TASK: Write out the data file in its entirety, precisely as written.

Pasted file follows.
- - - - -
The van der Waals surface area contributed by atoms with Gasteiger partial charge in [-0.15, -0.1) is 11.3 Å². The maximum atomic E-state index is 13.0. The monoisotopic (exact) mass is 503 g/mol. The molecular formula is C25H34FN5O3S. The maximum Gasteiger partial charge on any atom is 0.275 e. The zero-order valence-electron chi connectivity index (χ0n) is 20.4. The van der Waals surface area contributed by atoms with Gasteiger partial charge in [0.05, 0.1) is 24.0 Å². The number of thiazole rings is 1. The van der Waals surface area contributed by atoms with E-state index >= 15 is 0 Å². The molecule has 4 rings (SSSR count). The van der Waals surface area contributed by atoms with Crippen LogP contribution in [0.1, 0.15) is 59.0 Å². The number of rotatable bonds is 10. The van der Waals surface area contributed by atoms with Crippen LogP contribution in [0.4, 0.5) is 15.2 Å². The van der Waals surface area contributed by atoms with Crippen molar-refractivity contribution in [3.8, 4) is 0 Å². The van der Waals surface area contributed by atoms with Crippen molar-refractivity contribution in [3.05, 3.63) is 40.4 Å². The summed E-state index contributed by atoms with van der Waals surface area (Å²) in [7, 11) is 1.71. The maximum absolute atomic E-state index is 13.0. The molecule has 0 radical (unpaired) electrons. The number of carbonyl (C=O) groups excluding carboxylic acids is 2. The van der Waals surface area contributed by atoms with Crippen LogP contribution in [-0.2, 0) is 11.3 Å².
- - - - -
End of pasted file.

The van der Waals surface area contributed by atoms with Gasteiger partial charge in [-0.15, -0.1) is 11.3 Å². The maximum atomic E-state index is 13.0. The monoisotopic (exact) mass is 503 g/mol. The molecular formula is C25H34FN5O3S. The maximum Gasteiger partial charge on any atom is 0.275 e. The zero-order valence-electron chi connectivity index (χ0n) is 20.4. The van der Waals surface area contributed by atoms with Gasteiger partial charge in [0.05, 0.1) is 24.0 Å². The number of thiazole rings is 1. The van der Waals surface area contributed by atoms with E-state index >= 15 is 0 Å². The molecule has 4 rings (SSSR count). The van der Waals surface area contributed by atoms with Crippen LogP contribution in [0.1, 0.15) is 59.0 Å². The number of rotatable bonds is 10. The van der Waals surface area contributed by atoms with Crippen LogP contribution in [0.4, 0.5) is 15.2 Å². The van der Waals surface area contributed by atoms with Crippen molar-refractivity contribution in [3.8, 4) is 0 Å². The van der Waals surface area contributed by atoms with Crippen molar-refractivity contribution in [3.05, 3.63) is 40.4 Å². The summed E-state index contributed by atoms with van der Waals surface area (Å²) in [7, 11) is 1.71. The maximum absolute atomic E-state index is 13.0. The molecule has 0 radical (unpaired) electrons. The number of carbonyl (C=O) groups excluding carboxylic acids is 2. The van der Waals surface area contributed by atoms with Crippen LogP contribution in [-0.2, 0) is 11.3 Å².